We need to get bus drivers on bikes and cyclists on ride-alongs with bus drivers. This would be a great program and something I hope the BTA and TriMet can partner up on.
I look forward to the hearing Kiran on the show and I hope he is able to address this issue without fear of compromising the pending lawsuit.
I have long been advocate for a Tri Met watchdog group.
I beleive through this incident we can acheive that.
Random people on buses, riding, watching, like a secret shopper. Hoping, for the good of the land, nothing goes on.
But it will. It does every day.
Tri Met has it’s way with us.
They are also a expensive(to everyone, riders or not), and necessary part of Portland.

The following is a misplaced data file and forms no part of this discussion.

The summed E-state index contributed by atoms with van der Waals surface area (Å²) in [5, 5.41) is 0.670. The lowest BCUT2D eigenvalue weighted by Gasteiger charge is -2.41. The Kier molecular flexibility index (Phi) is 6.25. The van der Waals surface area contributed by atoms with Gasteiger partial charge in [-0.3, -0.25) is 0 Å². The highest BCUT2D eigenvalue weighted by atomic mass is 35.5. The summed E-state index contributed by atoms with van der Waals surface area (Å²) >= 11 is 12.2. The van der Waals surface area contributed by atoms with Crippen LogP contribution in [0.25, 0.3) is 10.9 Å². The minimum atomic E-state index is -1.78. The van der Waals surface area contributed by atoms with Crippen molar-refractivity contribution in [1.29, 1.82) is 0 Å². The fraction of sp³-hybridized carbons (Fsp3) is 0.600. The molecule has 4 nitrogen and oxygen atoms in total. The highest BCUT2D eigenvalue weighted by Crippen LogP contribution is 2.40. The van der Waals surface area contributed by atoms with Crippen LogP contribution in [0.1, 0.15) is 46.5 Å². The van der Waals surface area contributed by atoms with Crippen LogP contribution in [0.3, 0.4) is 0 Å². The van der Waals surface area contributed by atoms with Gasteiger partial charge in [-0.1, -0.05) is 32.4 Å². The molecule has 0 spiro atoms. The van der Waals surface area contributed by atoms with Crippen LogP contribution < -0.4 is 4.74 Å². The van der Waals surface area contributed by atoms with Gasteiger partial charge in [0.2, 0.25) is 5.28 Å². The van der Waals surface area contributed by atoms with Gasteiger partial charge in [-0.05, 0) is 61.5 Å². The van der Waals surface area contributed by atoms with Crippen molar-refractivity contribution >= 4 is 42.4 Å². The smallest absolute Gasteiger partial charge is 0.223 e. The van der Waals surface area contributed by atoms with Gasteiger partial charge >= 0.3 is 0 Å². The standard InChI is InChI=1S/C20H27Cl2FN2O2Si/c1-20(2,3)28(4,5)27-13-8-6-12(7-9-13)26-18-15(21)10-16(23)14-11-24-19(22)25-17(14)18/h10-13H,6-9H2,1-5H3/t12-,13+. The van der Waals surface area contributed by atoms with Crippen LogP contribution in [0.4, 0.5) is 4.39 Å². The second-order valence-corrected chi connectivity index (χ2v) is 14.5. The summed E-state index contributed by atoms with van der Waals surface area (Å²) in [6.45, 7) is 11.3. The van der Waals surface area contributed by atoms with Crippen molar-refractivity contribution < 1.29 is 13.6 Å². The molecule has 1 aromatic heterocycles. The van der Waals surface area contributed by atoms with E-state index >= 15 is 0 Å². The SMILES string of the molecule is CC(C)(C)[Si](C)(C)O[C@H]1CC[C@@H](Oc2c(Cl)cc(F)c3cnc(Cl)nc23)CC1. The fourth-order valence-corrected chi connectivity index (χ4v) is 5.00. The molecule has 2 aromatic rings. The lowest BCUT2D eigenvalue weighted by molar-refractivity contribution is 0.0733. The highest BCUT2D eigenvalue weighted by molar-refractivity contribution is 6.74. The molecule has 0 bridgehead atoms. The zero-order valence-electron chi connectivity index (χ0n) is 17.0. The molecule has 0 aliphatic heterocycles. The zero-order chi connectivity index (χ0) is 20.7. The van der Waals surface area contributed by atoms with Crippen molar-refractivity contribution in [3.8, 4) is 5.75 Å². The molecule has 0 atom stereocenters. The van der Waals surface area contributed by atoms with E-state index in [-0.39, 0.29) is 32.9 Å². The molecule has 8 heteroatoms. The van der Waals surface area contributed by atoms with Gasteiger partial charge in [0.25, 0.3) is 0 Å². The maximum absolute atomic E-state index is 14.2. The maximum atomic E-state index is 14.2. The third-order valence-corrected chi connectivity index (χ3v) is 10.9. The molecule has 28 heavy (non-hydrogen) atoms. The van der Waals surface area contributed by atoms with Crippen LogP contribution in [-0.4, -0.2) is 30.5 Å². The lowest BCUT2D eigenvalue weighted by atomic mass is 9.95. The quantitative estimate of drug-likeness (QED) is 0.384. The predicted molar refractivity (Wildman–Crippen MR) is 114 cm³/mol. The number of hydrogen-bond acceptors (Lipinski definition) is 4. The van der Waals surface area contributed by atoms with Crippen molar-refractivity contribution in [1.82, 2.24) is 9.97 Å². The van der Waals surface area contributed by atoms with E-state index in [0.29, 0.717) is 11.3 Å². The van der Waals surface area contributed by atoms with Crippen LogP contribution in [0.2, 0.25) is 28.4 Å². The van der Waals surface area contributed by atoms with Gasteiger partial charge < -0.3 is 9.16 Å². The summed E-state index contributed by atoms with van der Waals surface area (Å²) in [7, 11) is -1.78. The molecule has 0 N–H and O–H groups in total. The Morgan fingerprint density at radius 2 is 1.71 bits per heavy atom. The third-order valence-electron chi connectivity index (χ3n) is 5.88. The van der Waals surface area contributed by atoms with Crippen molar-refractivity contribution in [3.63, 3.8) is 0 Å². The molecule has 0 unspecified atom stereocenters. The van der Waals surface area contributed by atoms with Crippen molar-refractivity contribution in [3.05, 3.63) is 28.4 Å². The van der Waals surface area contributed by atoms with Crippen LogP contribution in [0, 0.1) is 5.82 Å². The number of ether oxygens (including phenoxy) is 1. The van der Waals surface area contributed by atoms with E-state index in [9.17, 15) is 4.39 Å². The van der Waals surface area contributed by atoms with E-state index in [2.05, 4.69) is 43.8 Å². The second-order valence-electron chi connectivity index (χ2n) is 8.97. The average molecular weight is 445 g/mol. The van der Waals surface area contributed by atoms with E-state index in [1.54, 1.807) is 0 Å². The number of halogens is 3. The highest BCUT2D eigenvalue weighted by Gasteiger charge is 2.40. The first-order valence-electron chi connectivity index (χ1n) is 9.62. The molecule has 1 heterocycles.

What can be done?
The real question is what can’t be done…..
The report-the-driver-to-Tri-Met approach is certainly the correct, civilized course of action, but it does not actually result in any discipline. In most cases, complaining about a driver has about as much actual impact as posting an angry comment on The Oregonian’s web site.
This Willamette Week story (http://www.wweek.com/html2/leada011001.html) mentions a bad apple bus driver who logged 107 rider complaints against him in a 5-year period before anyone took action. Yes, one hundred and seven complaints. I can’t imagine how many hundreds more people never took the time to contact Tri-Met.
Who knows whether Albright was thinking about this when he chose to engage the driver directly? This doesn’t condone his behavior, blah blah, confrontation is bad for cyclists, blah blah, we need to set an example, blah blah, bus driving is a tough job, blah blah, unions help families, etc. etc.